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Todd Simpson
post Sep 30 2010, 04:56 AM
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QUOTE (Azzaboi @ Sep 29 2010, 10:36 PM) *
It wears my arm down but I take breaks and yep do my stretches.

I've been experimenting a lot with picking - thanks to you Todd. Yeah, I guess your right to say working out my particular "style" of playing.
..... Todds Lessons came in hand, and added tremolo style speed to them. Then relaxed, didn't focus on either hand, and I was crusing up speed and broke my limit by quite a bit.

I also noticed reading blocks of notes in advance on the sheet music rather than note by note keeps up the speed without slip ups. Speed reading technique. happy.gif


Great to hear the Saturday Video Chat Lessons are helping you grow as a player smile.gif I"m thrilled to hear it. You've always made really good progress in each lesson. You typically pick up the pattern very quickly which is impressive by itself. It sounds like you are on the right track, just keep working through it and you will find the "Azza" method smile.gif See you Saturday for our next lesson at our NEW TIME 5:00 PM E.S.T. like we talked about last time.

Practice!
Todd


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jstcrsn
post Sep 30 2010, 09:24 PM
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QUOTE (Azzaboi @ Sep 30 2010, 03:36 AM) *
It wears my arm down but I take breaks and yep do my stretches.

I've been experimenting a lot with picking - thanks to you Todd. Yeah, I guess your right to say working out my particular "style" of playing.

I always thought of the tremolo picking technique as just a one note trick. It said to use that technique as how you should pick at speed. Was rather messy at first, cleaned it up and it's probably the best picking I've had, why not develop it for entire playing. My hand still wants to float moving around strings, but it's a interesting style, and much more controlled even when it floats. I don't know, it's like realigned my picking into small quick up/down/up on a string for the wrist and all the arm has to do is move up and down strings. I'm sure before I was messing up with fingers/wrist but hard to tell.

I use to keep looking at what my fretboard hand is working on and not paying too much attention to my picking hand, so I swapped focus. Developed pure alternative picking just looking at the picking 'outside/inside the strings' - Todds Lessons came in hand, and added tremolo style speed to them. Then relaxed, didn't focus on either hand, and I was crusing up speed and broke my limit by quite a bit.

I also noticed reading blocks of notes in advance on the sheet music rather than note by note keeps up the speed without slip ups. Speed reading technique. happy.gif


I've noticced lately , that if i practice to long,my fingers get to tired and i compensate by holding the pick with my hand locked and not the fingers in the correct way, so I am stopping alt. picking practice when i notice , this is to try to keep good tecnique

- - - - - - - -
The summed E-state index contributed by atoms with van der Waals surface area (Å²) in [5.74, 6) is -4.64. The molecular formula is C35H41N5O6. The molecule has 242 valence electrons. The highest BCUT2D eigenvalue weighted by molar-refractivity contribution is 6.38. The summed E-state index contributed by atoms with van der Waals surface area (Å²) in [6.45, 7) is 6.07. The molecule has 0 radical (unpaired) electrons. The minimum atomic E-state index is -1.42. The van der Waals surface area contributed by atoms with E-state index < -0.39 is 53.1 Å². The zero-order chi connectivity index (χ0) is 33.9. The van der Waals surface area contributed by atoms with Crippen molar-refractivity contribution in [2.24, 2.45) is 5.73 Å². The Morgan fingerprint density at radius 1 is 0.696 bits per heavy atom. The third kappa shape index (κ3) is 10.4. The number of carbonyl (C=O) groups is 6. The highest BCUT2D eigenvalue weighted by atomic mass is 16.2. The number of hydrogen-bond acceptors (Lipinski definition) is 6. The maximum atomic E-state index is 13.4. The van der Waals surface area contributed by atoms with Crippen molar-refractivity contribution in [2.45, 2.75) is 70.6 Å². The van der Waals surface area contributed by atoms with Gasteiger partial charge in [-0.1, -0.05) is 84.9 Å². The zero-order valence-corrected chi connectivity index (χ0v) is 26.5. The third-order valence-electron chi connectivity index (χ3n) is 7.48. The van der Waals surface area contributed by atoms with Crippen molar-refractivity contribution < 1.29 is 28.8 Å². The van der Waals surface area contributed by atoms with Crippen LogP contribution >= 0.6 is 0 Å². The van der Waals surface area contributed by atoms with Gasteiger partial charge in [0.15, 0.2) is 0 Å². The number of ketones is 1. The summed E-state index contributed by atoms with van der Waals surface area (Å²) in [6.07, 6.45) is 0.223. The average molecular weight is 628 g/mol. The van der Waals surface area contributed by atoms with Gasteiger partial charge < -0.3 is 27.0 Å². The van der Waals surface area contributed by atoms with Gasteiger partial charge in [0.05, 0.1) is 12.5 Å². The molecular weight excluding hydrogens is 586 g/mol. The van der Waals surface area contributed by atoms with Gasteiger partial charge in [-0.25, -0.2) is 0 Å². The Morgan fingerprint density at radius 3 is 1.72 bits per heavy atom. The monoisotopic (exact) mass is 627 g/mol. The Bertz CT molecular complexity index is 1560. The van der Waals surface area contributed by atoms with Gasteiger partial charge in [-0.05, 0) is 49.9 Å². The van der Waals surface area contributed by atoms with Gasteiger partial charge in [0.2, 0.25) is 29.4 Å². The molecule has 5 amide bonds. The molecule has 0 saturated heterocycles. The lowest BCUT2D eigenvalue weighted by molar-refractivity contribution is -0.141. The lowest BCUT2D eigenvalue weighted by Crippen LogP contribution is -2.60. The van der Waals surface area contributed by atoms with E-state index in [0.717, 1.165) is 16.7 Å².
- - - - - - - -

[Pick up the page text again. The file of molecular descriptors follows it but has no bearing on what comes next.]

which looks to be essential with all shredders
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Vasilije Vukmiro...
post Sep 30 2010, 09:50 PM
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I must check out that Doug Marks, it sounds very interesting.


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Azzaboi
post Oct 1 2010, 12:06 AM
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I've noticed from when I first started picking till now I have totally changed - kinda got two styles now!

I use to play picking hand fingers curled in a bit.
Using the index and thumb in a ring 'open circle' shape on the pick.
Picking with the flat edge. Playing hand sideways.
Lots of swing in the wrist and smaller movements with the finger/thumb.
Great for slow blues, but throw some speed into it and becomes a mess after a point.


My fingers now stretch out except the index which tightly curls back to the thumb but still relaxed.
Index finger's nail is finally parellel to the string rather than pointing towards it.
Pick sits nicely on the side of the index curled, edges in a nock, and and it's perfectly straight every time - doesn't rotate.
Stays in place with minimum amount of thumb pressure clamped over.
Only the pick tip shows (and edge of thumb if a slight twist for harmonics).
Pick angled almost 90 degrees (perpendicular) to the strings.
Play up and down alternative picking - copying the way I learnt how to do tremolo.
Movement is very slight from the wrist!

Even if it didn't improve, it's looks way kewler anyway - so I was going for a win/win! lol

I can switch, floating and anchored (both improving). Kinda makes me think 'Through the Fire and Flames - Dragonforce' - just the intro going from nice clean alternative picking to insane! I'm wondering if they do the same locking into a tremolo style (or just hammers)? Is that a good enough goal? lol

Keep the timing between the two hands is my major goal. Picking use to be slower than the fretting, now it's the other way around. I still need a lot of work, but I think it's a breakthrough so far for me.